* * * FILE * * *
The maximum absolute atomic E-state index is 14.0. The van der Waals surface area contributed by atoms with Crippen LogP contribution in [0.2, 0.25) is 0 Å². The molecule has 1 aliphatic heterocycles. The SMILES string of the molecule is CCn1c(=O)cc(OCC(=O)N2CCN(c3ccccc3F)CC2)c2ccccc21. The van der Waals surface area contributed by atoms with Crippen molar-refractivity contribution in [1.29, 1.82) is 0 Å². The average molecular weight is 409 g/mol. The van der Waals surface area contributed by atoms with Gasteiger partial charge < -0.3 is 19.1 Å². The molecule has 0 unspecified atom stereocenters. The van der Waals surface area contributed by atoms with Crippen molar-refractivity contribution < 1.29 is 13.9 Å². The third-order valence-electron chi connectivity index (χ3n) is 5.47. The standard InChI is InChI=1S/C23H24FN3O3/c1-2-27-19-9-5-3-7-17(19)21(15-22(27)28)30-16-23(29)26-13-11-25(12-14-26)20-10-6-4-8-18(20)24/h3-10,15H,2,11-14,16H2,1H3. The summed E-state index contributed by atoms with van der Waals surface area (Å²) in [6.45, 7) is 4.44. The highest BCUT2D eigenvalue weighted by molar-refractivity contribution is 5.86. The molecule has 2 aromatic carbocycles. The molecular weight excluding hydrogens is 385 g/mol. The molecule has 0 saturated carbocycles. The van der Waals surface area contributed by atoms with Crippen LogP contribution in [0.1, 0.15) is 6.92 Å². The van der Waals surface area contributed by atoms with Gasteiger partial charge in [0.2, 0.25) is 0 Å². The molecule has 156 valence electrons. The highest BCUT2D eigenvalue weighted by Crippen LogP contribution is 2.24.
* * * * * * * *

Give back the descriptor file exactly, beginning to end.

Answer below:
The maximum absolute atomic E-state index is 14.0. The van der Waals surface area contributed by atoms with Crippen LogP contribution in [0.2, 0.25) is 0 Å². The molecule has 1 aliphatic heterocycles. The SMILES string of the molecule is CCn1c(=O)cc(OCC(=O)N2CCN(c3ccccc3F)CC2)c2ccccc21. The van der Waals surface area contributed by atoms with Crippen molar-refractivity contribution in [1.29, 1.82) is 0 Å². The average molecular weight is 409 g/mol. The van der Waals surface area contributed by atoms with Gasteiger partial charge < -0.3 is 19.1 Å². The molecule has 0 unspecified atom stereocenters. The van der Waals surface area contributed by atoms with Crippen molar-refractivity contribution < 1.29 is 13.9 Å². The third-order valence-electron chi connectivity index (χ3n) is 5.47. The standard InChI is InChI=1S/C23H24FN3O3/c1-2-27-19-9-5-3-7-17(19)21(15-22(27)28)30-16-23(29)26-13-11-25(12-14-26)20-10-6-4-8-18(20)24/h3-10,15H,2,11-14,16H2,1H3. The summed E-state index contributed by atoms with van der Waals surface area (Å²) in [6.45, 7) is 4.44. The highest BCUT2D eigenvalue weighted by molar-refractivity contribution is 5.86. The molecule has 2 aromatic carbocycles. The molecular weight excluding hydrogens is 385 g/mol. The molecule has 0 saturated carbocycles. The van der Waals surface area contributed by atoms with Crippen LogP contribution in [0.1, 0.15) is 6.92 Å². The van der Waals surface area contributed by atoms with Gasteiger partial charge in [0.2, 0.25) is 0 Å². The molecule has 156 valence electrons. The highest BCUT2D eigenvalue weighted by Crippen LogP contribution is 2.24.